Last month, a bronze sculpture known as 'Fearless Girl' was erected in the Financial District of Manhattan, New York City, looking at the well-known 'Charging Bull' statue.
And it was widely hailed as a turning point in New York City culture - a moment where we begin to recognise and glorify the strength and resilience of women publicly.
The fact that it was erected in the city's male-dominant financial district was all the more impressive. Plus the vision of the young pony-taled girl staring down a raging bull - an emblem of masculine virility - is even more symbolic.
Designed by Kristen Visbal, the statue looked to everyone to be an epic feminist statement at just a moment when we all really needed one.
However, as with a lot of things, all might not be what it seems.
Let's break it down:
Earlier this month, the sculptor behind the Charging Bull, Arturo Di Monica, suggested that he would like the fearless girl to be removed or relocated.
The mayor of New York responded with this cutting tweet, which every woman in NYC and further afield wanted to get behind:
But a new blog post has revealed that Arturo Di Monica might actually have a point.
Greg Fallis, managing editor of photography website Utata.org, wrote a blog post arguing for the 'Fearless Girl' to be removed.
In the post entitled 'Seriously, the guy has a point', he explains why he's siding with the sculptor behind the Charging Bull.
The History of The Charging Bull
In 1987 there was a global stock market crash known as 'Black Monday'.
As a result, Sicilian immigrant, Arturo Di Modica, responded by starting a two year, self-funded art project (it reportedly cost him £272,000), that later became known as 'The Charging Bull'.
At the time, he said he wanted the piece of guerrilla art to represent 'the strength and power of the American people' even in the face of scary economic downturn. In the end, he illegally set it up in the Financial District but, despite anger from the New York Stock Exchange, who saw the piece as an affront to their line of work, the city later agreed to temporarily install it, and it's been on loan from Di Modica ever since.
So far, so good.
So, What About The Fearless Girl?
On the day before International Women's Day this year, the 'Fearless Girl' was set up to stand right in front of the bull, with a bronze plaque (now removed) that read: 'Know the power of women in leadership. SHE makes a difference.'
We all assumed that the 'SHE' making the difference was a collective term for women all over the world, or at least all the women in New York. So we proudly got behind the piece of art, as a feminist symbol.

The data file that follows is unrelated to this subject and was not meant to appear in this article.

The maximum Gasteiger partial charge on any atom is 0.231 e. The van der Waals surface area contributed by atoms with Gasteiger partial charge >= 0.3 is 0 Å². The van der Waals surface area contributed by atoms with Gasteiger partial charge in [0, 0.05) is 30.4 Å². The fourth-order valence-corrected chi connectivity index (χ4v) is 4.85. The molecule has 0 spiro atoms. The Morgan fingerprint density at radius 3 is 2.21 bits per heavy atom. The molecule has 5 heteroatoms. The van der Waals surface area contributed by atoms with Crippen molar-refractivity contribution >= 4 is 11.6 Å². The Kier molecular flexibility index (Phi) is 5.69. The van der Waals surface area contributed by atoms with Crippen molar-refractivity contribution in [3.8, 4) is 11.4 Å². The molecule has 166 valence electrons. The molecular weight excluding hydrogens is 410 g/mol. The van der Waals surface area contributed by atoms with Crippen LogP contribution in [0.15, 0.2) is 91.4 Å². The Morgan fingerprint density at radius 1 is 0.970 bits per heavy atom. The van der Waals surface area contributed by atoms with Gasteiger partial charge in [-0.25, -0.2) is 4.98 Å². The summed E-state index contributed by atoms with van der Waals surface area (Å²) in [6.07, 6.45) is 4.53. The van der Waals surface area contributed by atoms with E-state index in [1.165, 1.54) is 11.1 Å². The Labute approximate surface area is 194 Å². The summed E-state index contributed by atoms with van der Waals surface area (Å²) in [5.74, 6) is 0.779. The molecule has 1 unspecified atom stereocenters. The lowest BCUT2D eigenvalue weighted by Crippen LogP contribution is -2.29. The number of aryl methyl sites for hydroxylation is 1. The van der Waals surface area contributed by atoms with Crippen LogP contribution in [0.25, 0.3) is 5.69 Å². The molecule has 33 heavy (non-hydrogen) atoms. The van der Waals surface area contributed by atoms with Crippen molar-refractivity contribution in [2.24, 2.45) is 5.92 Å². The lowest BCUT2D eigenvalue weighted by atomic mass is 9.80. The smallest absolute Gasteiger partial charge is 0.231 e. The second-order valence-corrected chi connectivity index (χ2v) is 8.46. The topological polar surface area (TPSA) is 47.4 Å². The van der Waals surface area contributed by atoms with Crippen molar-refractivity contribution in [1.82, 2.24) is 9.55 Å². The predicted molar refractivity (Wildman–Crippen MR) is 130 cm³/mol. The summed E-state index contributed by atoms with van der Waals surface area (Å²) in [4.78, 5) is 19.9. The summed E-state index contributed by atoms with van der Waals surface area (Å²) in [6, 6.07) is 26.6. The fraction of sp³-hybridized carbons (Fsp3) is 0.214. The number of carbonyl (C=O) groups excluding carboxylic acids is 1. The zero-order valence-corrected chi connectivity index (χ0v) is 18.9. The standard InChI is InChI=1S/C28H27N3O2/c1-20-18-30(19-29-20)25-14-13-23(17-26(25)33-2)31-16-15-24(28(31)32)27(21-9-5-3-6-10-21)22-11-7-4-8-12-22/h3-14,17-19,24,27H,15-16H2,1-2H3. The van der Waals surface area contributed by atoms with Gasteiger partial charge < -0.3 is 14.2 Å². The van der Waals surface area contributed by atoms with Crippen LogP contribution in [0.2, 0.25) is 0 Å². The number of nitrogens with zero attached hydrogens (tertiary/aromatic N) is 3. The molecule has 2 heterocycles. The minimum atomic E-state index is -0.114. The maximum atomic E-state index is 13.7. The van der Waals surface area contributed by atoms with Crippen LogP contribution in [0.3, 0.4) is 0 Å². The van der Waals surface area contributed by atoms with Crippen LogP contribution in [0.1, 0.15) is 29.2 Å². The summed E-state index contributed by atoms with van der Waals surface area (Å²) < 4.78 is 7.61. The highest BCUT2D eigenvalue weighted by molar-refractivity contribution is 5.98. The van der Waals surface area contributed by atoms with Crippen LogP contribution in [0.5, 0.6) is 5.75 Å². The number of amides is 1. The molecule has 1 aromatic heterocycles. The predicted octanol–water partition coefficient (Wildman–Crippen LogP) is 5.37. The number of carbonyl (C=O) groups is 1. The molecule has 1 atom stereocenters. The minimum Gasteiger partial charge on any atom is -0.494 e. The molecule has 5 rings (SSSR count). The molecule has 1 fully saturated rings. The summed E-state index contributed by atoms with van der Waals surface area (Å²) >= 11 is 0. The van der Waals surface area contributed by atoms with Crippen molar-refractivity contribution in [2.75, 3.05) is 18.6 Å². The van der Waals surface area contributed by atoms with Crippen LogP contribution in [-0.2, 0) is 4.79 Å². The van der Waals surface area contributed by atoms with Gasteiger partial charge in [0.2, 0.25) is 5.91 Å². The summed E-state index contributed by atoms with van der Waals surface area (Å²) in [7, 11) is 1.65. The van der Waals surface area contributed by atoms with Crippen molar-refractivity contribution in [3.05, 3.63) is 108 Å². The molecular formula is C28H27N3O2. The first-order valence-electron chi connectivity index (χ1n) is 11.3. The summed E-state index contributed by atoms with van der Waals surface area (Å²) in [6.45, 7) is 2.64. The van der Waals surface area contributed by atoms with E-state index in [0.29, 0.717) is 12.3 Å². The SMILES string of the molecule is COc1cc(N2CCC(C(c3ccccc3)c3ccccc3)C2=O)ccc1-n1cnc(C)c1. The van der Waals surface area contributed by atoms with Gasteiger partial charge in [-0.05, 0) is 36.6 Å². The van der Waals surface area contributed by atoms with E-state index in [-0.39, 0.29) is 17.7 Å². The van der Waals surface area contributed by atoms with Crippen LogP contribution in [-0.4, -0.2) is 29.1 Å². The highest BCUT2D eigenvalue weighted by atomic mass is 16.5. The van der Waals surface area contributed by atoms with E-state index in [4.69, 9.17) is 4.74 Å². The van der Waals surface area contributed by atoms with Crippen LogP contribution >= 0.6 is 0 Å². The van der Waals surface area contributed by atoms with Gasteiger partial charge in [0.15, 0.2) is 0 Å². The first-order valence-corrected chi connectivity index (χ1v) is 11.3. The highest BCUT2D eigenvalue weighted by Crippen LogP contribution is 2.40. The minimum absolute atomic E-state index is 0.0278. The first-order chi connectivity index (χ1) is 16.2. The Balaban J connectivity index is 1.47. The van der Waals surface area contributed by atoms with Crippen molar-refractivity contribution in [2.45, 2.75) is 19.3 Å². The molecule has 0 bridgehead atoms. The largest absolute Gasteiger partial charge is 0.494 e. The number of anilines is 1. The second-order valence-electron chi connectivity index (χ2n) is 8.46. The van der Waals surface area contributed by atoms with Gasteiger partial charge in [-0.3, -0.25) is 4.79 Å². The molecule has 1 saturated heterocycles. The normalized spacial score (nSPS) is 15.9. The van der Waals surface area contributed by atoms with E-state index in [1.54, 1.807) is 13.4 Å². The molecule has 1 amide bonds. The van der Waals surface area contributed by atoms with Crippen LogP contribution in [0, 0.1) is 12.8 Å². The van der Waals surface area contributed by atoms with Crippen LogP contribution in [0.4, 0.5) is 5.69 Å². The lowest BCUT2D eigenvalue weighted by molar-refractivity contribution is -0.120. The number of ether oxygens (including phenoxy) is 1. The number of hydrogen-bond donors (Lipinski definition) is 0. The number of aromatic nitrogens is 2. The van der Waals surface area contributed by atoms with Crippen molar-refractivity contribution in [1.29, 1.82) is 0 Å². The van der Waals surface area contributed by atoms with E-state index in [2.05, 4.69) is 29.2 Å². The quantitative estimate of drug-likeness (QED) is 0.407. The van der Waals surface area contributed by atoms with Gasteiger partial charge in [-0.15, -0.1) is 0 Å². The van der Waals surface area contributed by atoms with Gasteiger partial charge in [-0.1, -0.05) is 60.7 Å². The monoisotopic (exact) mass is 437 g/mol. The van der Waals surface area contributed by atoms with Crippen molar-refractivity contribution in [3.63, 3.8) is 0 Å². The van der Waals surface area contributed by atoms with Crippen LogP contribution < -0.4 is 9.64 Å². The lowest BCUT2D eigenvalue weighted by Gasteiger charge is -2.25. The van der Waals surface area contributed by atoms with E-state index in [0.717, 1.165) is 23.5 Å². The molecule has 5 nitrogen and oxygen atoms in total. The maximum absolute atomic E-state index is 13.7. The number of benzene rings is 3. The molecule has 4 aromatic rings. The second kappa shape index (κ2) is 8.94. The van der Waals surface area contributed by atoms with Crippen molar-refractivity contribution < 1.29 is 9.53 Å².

But actually, that wasn't the case.
Unlike Di Modica's work, this statue was reportedly commissioned by an investment fund called State Street Global Advisors, and was set up as part of an advertising campaign developed by global advertising corporation, McCann.
'Who cares, it's still a feminist symbol, right?' you ask.
Well, to be honest, not exactly.
According to Farris, the statue was commissioned for the first anniversary of State Street Global's 'Gender Diversity Index' fund, which has the Nasdaq stock exchange symbol 'SHE'.
'It's not a work of guerrilla art; it's an extremely clever advertising scheme. This is what makes it clever: Fearless Girl derives its power almost entirely from Di Modica's statue,' explains Farris.
In defense of her artwork, the statue's sculptor said of the statue: 'She's not angry at the bull — she's confident, she knows what she's capable of, and she's wanting the bull to take note.'
However, Farris argues: 'If it were placed anywhere else, Fearless Girl would still be a very fine statue — but without facing Charging Bull the Fearless Girl has nothing to be fearless to. Or about. Whatever. 'Fearless Girl', without Di Modica's bull, without the context provided by the bull, becomes Really Confident Girl.'
Fearless Girl derives its power almost entirely from Di Modica's statue
'Fearless Girl also changes the meaning of Charging Bull. Instead of being a symbol of 'the strength and power of the American people' as Di Modica intended, it's now seen as an aggressive threat to women and girls — a symbol of patriarchal oppression,' he added.
'A global investment firm has used a global advertising firm to create a faux work of guerrilla art to subvert and change the meaning of his actual work of guerrilla art,' he notes.
Look, no one is denying the 'Fearless Girl' is - on face value - inspiring to women and men across the world as a symbol of gender equality, the future of business and the opportunities that lie ahead for women.
However, let's not forget she is also a marketing tool, created for the purpose of advertising and commercial gain, not actually in the name of feminism at all.
And isn't the whole 'SHE' thing a little bit sneaky?